Black Hawk ends pandemic orders

COVID funding will keep free tramway shuttle service continuing in two gaming communities

By Don Ireland

The foggy era of Covid-19 has officially lifted in Black Hawk. Black Hawk’s emergency declaration order – issued for the coronavirus in March 2020 – was officially terminated during last week’s Black Hawk City Council meeting. There were a few cheers and collective sighs of relief heard in the council chambers as city aldermen rescinded the emergency declaration order by a unanimous vote.

In March 2020, shortly after the pandemic struck America, Black Hawk Mayor David Spellman issued an order declaring a local disaster emergency, an order that was ratified by Black Hawk’s alderman. The State of Colorado also enacted a similar emergency disaster declaration at that time.

Covid-19 was financially devastating to the City of Black Hawk, which relies almost 100% on gaming for its revenue stream, according to the city’s official 2020 audit. Black Hawk saw a 43.2 percent decline in casino tax revenues in 2020, during which time casinos were shuttered for three full months because of state coronavirus restrictions. When some of the restrictions eased, social-distancing rules resulted in many slot machines remaining inoperative and unavailable to players. According to the city audit, Black Hawk received $4,716,435 in device taxes in 2020, down from $8,304,755 in 2019. Revenue received from Colorado to the city was $5,036,466 for its share of the state gaming tax – a 40.1% decrease from 2019 revenues of $8,403,874.

The city has 15 operating casinos, with the 10 largest accounting for 90.79% of device fee revenues for Black Hawk, the audit said. That includes the five largest casinos – Ameristar, Isle of Capri, Lodge, Monarch and Lady Luck – which, collectively, generate 64.31% of device fee revenues. The casinos occupy 1.5 million square feet of space, including some 232,000 square feet of gaming space.

During the past month, Colorado Gov. Jared Polis lifted the majority of the state’s disaster declaration. Black Hawk’s Resolution 49-2021 terminated the city’s previously-issued Covid-19 order. “There’s no need to keep it in place anymore,” said City Attorney Corey Hoffman.

Shuttle Service Coronavirus Grant received

The Black Hawk and Central City Tramway shuttle service received a $411,868 grant that was approved by city council. The grant was part of the federal government’s Coronavirus Response and Relief Supplemental Appropriation Act, administered by the Colorado Department of Transportation.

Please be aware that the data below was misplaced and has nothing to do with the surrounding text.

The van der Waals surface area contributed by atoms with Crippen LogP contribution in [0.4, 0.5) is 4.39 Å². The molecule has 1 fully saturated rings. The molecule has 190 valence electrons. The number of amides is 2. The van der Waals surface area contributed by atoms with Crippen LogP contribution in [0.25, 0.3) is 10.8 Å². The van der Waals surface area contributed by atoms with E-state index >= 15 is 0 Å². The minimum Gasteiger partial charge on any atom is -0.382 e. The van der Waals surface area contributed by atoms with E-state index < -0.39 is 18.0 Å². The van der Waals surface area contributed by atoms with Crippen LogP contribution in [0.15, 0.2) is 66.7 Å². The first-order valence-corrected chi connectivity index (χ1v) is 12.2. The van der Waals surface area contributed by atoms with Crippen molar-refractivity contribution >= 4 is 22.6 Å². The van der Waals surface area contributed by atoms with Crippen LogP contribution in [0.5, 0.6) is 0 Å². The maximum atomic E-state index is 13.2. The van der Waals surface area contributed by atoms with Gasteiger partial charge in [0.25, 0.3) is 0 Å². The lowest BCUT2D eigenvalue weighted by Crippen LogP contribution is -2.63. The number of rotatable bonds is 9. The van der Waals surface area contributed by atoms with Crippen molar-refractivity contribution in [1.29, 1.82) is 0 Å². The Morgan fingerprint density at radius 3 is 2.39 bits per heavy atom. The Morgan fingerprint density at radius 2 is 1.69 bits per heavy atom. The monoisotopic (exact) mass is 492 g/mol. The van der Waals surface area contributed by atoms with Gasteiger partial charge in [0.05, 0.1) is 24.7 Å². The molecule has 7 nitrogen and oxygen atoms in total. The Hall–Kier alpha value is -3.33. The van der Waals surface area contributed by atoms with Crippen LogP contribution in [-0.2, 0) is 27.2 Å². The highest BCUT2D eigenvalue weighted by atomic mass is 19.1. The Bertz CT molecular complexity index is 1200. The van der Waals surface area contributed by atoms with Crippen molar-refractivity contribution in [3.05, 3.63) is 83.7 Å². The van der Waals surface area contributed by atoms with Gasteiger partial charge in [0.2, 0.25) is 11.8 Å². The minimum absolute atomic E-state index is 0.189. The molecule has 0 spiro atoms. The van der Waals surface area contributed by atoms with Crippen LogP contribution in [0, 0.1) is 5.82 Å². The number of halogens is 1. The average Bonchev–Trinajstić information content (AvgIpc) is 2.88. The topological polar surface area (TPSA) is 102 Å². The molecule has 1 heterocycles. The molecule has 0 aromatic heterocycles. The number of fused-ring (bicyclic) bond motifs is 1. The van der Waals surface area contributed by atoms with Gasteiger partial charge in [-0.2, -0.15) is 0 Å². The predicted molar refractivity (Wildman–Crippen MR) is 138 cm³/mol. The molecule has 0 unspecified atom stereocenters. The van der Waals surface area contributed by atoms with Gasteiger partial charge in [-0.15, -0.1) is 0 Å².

Black Hawk Public Works Director Tom Isbester said he was pleased the city qualified for grant consideration. “We were successful in receiving the grant,” he noted prior to the mayor and aldermen unanimously voting to accept the grant.

The bus service will use the grant to continue operating the little red shuttles that run though Black Hawk and Central City seven days a week. Free shuttle rides are available every 30 minutes from 10 a.m. until 2:30 a.m. Monday through Thursday. On weekends (Friday through Sunday), shuttle buses operate every 30 minutes from 10 a.m. until noon, every 20 minutes from noon until 2 a.m. and every 30 minutes between 2 and 3:30 a.m.

Traditionally, the tramway service is funded by device fees collected on gaming devices. Black Hawk received device fees of $190,157 in 2020. The bus service was discontinued in mid-March 2020 and didn’t resume operations until January 2021, as a result of the pandemic. Annually, the transportation fund also receives a portion of its funding resulting from device fees collected in Central City for the shared bus service. Black Hawk budgeted $635,000 for the Tramway service in 2021.

Flower power

Keeping Black Hawk’s flower displays watered, weeded and looking good isn’t an easy task. During the council meeting, the alderman approved hiring two part-time seasonal workers to help maintain the floral displays. The City plans to hire two employees, who will work 24 hours weekly at a pay rate of $18 an hour for 12 weeks. The number of flower pots and baskets has been growing around the community and the public works department, currently short-handed, needed more help.

Noted Isbester, “Our flowers are taking a whole lot more work than in the past.”

“Live… from New York City”

During the pandemic, remote working became part of the American lifestyle. So did attending meetings. During many of the pandemic months in 2020 and 2021, Black Hawk City Council meetings were held via video teleconference, which is legally recognized and accepted.

Alderman Hal Midcap wasn’t in person for last week’s city council meeting because he was in New York, near the site of the World Trade Center. However, he didn’t miss the meeting because he participated via cellphone, which was transmitted over the speaker system in the council chambers.

Mayor Spellman anchored the call at the Black Hawk end. Midcap participated in all council votes. He also made the motion for the resolution that lifted the Covid-19 pandemic orders.

Guest bell ringer

Prior to council meetings, someone rings the large metal bell adjoining the meeting room, signifying the start of the meeting. (The bell is part of the historic Presbyterian Church now used as a city facility, including the council chambers.) Mayor Spellman invited Gilpin County Commissioner Web Sill to ring the bell, ushering in the July 14 session.

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